Those of you that know me well are aware of the admiration I have for the art of silent movie icon, Charlie Chaplin. I have been watching his movies ever since I was a “kid”. A wonderful childhood memory I have was going to the local library with my father and checking out several Chaplin one-reelers to watch on 8mm at home. My father and his generation before him were fans of Chaplin’s work. I recall my father telling me how they used to show his movies at school during lunchtime. I had an uncle that used to clown around the house wearing a bowler hat similar to the Little Tramp costume. (His granddaughter gave me that hat and it is prominent in my home office).
In my opinion, Chaplin was an absolute genius on screen. He had the ability to produce, direct, write and act in many of his movies. Much has been written about his life, his body of work and philosophies. He was controversial in his personal life which may have led to his many of his film inspirations.
He truly is legendary and all of his films will live forever. Many of his full length features are still critically acclaimed invocate emotion and empathy even in current times. To watch his earlier work would put a smile on your face. The Little Tramp he created would get into trouble, get chased, and sometimes get the girl at the end of the movie. His later work such as Modern Times, The Great Dictator and Monsieur Verdoux all contained deeper messages and thoughts that he wanted to convey to his audience.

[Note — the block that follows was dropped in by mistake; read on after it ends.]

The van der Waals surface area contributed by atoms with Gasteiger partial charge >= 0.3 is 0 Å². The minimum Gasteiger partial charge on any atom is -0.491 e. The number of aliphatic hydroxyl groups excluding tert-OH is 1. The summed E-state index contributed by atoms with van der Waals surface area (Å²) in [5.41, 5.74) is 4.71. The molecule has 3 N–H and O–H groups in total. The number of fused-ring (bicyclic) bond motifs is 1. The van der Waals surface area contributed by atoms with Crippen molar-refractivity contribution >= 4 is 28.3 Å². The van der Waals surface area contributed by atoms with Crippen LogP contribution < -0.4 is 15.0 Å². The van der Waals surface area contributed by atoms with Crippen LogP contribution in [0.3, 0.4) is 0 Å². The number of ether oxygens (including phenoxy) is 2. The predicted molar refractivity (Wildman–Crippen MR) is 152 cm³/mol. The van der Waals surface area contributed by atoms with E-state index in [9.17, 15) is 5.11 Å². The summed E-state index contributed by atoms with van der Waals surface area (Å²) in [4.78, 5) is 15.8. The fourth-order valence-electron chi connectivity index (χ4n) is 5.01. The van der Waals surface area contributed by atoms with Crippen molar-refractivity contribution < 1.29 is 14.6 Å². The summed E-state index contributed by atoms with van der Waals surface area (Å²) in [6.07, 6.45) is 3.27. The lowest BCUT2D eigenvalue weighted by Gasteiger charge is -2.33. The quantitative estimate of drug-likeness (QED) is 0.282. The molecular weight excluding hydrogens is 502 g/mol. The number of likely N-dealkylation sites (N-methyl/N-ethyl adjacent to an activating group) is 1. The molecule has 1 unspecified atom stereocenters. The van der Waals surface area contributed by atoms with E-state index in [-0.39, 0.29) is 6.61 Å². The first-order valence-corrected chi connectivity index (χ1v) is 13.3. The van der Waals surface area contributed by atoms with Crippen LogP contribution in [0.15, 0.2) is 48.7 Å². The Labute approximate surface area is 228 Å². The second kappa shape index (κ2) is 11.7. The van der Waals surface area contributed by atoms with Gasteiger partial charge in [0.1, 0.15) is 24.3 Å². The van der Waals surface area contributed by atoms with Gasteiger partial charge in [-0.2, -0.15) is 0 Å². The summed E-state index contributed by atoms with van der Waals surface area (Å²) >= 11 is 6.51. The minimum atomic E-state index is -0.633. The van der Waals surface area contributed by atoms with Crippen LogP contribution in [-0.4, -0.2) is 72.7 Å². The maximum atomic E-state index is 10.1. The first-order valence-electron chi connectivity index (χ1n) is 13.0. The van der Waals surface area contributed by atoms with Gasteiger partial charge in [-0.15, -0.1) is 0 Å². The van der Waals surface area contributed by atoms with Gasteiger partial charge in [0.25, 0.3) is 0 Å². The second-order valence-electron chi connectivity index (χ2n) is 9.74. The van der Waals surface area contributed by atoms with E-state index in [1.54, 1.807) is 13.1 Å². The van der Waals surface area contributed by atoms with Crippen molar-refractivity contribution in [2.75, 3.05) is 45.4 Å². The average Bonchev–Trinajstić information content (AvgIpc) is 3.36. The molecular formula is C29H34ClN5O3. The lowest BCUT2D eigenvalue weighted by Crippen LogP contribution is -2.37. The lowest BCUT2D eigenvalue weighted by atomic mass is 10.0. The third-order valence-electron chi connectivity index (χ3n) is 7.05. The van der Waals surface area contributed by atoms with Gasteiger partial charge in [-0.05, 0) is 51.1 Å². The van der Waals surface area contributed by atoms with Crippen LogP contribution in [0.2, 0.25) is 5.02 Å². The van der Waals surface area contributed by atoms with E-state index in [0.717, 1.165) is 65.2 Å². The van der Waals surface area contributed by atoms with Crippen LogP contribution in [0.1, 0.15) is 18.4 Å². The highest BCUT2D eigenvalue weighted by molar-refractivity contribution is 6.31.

Just as amazing as each of his movies, the musical score he composed for his full length features are equally genius. It is true what they say about the power of music in movies. A perfect example is City Lights – a truly magnificent score that compliments the film.
As each year passes, a new Chaplin milestone is created. A few years ago I wrote a short post about Chaplin’s film The Pawnshop turning 100 years old. I was fascinated to realize that his movies had started to pass the 100 year mark. What prompted this posting was that I recently saw his classic film The Kid (Premiered: January 21, 1921) celebrated 100 years this year. This was a pivotal motion picture for Chaplin as it was his first full-length as a director. It starred child actor, Jackie Coogan who would be more familiar to fans of the Addams Family television series as he portrayed Uncle Fester.
Interesting to note that the last surviving cast member of The Kid is Silas Hathaway, who played the baby at the beginning of the movie. He is 101 years old and one of a handful of last surviving silent film actors.
To end with a quote from Chaplin, something that we all could use more of in our lives, especially during these trying times …
“A day without laughter is a day wasted.”